Excerpt From the Introduction of Volume I
We hope to present examples of Zuni craftsmanship that will enable you to better judge and evaluate the Zunis' products. Our terminology may be at variance with some you have previously heard used in describing a particular type of work, but this is true even among the Indians. Unfortunately, the entire Indian jewelry business has been invaded by mass produced, often non-Indian-made jewelry. However, much of the finest Zuni jewelry does not lend itself to imitation by the non-Indian craftsman in this country; Too Much painstaking work is involved in really fine needlepoint, inlay work and fetish making to appeal to these people. Some of the fast-buck operators are now having copies made in places like Taiwan and other parts of the Far East. None of this work which we have seen will stand close comparison with the genuine product, and we hope the pieces herein are illustrated well enough to afford you a means of comparison.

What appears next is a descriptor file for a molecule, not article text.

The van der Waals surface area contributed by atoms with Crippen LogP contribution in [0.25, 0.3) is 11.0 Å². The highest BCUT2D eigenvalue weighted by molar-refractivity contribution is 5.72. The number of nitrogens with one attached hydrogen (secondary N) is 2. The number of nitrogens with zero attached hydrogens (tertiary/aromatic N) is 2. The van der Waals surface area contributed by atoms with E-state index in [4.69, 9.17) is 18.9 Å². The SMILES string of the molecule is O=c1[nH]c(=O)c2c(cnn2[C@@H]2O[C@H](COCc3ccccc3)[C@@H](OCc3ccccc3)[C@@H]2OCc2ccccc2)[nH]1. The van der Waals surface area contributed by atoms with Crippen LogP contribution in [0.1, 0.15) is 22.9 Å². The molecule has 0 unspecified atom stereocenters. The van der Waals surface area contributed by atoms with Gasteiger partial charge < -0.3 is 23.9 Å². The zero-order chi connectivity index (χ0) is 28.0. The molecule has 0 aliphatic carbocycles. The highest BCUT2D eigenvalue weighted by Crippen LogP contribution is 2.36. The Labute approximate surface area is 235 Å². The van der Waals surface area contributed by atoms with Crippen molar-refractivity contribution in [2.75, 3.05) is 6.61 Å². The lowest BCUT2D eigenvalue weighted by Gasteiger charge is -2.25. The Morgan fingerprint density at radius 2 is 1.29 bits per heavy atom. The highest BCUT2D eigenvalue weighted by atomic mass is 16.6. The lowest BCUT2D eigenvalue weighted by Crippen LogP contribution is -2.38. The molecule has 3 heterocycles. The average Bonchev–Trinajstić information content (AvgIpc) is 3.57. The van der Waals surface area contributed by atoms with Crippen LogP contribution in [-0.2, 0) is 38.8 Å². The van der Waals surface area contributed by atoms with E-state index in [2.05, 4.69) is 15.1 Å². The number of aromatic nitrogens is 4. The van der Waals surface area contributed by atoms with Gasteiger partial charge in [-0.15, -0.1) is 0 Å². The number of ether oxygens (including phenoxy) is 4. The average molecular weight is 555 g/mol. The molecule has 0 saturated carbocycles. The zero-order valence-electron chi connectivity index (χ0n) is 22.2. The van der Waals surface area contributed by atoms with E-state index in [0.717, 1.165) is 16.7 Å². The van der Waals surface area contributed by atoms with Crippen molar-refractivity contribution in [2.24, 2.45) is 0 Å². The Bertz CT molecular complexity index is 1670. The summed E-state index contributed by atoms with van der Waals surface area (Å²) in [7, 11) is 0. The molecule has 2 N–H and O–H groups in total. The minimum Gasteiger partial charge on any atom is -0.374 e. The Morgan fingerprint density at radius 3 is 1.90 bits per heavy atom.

The buying of genuine Indian jewelry can best be done through a reputable dealer or trader. Any of the pieces shown may be ordered, but don't expect return-mail delivery. Fortunately, most of the best artists still work at their own pace and a particular piece on special order may take several months. In spite of a constant barrage of traders knocking on their doors, they still take time to do other things like farming, ranching, going hunting or on a picnic. The fact that this annoys some of the traders doesn't seem to worry them.
The artists shown in this book, with one exception, are all still active and represent over 1,100 years of combined experience in the art of making jewelry and fetishes. Many, but not all, of the good silversmiths in Zuni put their mark on their work. In some cases, they have changed their mark over a period of time for one reason or another. These marks and any known changes are shown with the artist.
Large pieces of turquoise seem to fascinate most people, and the Zuni artists are no exception. While they do some of the most delicate work in Indian jewelry, they use some huge stones at times, especially in their ceremonial jewelry